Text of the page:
Purpose[edit | edit source]
The diaphragm is the primary muscle of respiration, when it is functioning normally it produces observable breathing mechanics of abdominal motion, anterior-superior chest expansion, and lateral rib expansion, commonly referred to as “diaphragmatic breathing”.
The Hi-Lo Test is used in the assessment of breathing pattern dysfunction, by the observation of abdominal excursion and anterior-posterior chest expansion.
Technique[edit | edit source]
The patient is instructed to place one hand on their chest and the other on their abdomen and breathe normally. Movement in the upper chest and abdomen is observed.
The patients who functionally breathe display visible abdominal expansion movement and no visible superior migration of the thoracic cage.
The test can be done in different positions according to the patient. From supine, sitting or standing.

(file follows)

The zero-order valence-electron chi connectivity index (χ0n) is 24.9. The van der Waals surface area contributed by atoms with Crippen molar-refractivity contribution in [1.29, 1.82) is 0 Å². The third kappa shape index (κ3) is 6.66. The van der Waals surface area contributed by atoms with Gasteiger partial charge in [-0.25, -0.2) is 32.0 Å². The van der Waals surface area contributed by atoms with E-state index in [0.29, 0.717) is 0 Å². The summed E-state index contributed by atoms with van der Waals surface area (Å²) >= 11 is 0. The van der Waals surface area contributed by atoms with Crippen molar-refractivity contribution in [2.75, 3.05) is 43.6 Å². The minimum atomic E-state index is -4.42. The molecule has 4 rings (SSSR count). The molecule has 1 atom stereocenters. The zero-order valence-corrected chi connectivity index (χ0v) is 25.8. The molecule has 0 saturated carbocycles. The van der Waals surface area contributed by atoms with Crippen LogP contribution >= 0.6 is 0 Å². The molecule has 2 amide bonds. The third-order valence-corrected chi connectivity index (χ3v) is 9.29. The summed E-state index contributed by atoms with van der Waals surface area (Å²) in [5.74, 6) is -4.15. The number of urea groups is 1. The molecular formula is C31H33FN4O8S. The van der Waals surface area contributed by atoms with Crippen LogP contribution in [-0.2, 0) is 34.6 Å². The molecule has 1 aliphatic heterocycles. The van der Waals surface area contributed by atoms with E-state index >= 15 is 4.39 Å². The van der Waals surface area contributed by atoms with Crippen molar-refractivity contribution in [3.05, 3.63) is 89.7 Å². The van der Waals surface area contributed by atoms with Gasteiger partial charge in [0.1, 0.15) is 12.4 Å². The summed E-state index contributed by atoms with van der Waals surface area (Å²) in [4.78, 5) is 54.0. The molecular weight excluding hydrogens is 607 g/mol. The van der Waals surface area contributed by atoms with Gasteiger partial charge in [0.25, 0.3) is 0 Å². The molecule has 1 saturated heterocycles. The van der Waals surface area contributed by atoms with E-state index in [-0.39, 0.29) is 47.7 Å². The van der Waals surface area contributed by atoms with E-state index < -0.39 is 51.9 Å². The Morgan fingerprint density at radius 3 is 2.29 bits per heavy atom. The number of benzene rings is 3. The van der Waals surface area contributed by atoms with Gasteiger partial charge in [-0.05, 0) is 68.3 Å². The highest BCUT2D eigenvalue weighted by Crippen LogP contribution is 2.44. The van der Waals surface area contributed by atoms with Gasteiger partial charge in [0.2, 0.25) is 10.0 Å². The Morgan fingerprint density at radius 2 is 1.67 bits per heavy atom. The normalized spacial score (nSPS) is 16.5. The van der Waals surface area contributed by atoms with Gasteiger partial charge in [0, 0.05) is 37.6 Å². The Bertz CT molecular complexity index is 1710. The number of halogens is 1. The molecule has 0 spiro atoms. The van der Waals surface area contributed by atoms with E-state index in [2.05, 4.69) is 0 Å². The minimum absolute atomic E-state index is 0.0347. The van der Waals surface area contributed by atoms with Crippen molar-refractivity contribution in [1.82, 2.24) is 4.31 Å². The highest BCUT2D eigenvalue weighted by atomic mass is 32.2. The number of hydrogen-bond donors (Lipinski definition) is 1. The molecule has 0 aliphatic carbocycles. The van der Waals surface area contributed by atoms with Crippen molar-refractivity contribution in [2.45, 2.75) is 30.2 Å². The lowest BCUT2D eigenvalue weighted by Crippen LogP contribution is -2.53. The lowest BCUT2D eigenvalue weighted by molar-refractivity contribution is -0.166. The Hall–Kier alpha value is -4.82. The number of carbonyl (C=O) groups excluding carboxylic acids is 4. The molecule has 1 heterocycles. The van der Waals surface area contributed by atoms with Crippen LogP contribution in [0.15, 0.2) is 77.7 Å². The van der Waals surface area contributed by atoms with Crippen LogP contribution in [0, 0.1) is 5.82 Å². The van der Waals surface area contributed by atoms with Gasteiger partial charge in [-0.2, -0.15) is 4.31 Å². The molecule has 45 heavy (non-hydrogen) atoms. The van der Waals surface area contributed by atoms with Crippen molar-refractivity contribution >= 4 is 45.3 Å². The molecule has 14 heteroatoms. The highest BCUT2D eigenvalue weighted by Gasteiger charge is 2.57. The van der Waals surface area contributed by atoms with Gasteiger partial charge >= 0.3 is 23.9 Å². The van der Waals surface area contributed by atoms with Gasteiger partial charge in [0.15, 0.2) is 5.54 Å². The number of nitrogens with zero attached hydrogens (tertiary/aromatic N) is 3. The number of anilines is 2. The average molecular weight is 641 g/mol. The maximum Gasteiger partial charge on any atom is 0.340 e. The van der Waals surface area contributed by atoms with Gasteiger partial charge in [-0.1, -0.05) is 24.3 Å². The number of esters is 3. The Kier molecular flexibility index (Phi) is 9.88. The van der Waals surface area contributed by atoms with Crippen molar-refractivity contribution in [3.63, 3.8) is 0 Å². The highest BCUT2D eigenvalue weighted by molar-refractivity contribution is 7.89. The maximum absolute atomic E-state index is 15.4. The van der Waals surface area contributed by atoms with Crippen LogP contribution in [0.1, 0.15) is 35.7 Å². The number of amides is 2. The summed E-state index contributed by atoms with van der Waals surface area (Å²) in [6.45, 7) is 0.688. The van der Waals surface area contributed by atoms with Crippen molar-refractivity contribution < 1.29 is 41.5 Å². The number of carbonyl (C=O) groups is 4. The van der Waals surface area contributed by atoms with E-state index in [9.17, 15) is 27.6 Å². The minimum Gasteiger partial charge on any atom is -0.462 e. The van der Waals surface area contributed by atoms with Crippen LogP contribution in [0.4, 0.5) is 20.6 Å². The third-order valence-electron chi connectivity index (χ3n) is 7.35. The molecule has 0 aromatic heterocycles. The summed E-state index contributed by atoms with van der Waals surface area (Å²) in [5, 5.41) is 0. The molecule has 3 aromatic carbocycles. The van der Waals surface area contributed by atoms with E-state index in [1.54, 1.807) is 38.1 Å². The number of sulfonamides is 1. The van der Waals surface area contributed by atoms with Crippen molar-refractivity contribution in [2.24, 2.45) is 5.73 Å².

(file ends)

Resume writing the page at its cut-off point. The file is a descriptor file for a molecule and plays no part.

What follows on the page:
One study at 2019 looked into the effect of different positions on Hi-Lo test results, it found that as postural demand increased from sitting to standing, frequency of functional breathing decreased, due to increased demand on the diaphragm. Which suggests that Hi-Lo test should be performed from different positions to determine whether the diaphragm is able to respond to increased postural demands.
Evidence[edit | edit source]
One study compared Hi-Lo test with MARM (Manual Assessment of Respiratory Motion), it found that less experienced practitioners with only a small amount of practice and training can use the MARM and Hi Lo with similar levels of accuracy to experienced practitioners.
References[edit | edit source]
- Horris H, Anderson BE, Bay RC, Bliven KC. Clinical breathing mechanics differ based on test and position. Journal of Sport Rehabilitation. 2019 Aug 1;28(6):635-9.
- coachkeats. Basic Table Assessments 101 Hi-Lo Breathing Test w/Keats S. Available from: https://www.youtube.com/watch?v=yjLl5NINUEk [last accessed 9/5/2023]
- Courtney, R., Cohen, M. and Reece, J., 2009. Comparison of the Manual Assessment of Respiratory Motion (MARM) and the Hi Lo Breathing Assessment in determining a simulated breathing pattern. International Journal of Osteopathic Medicine, 12(3), pp.86-91.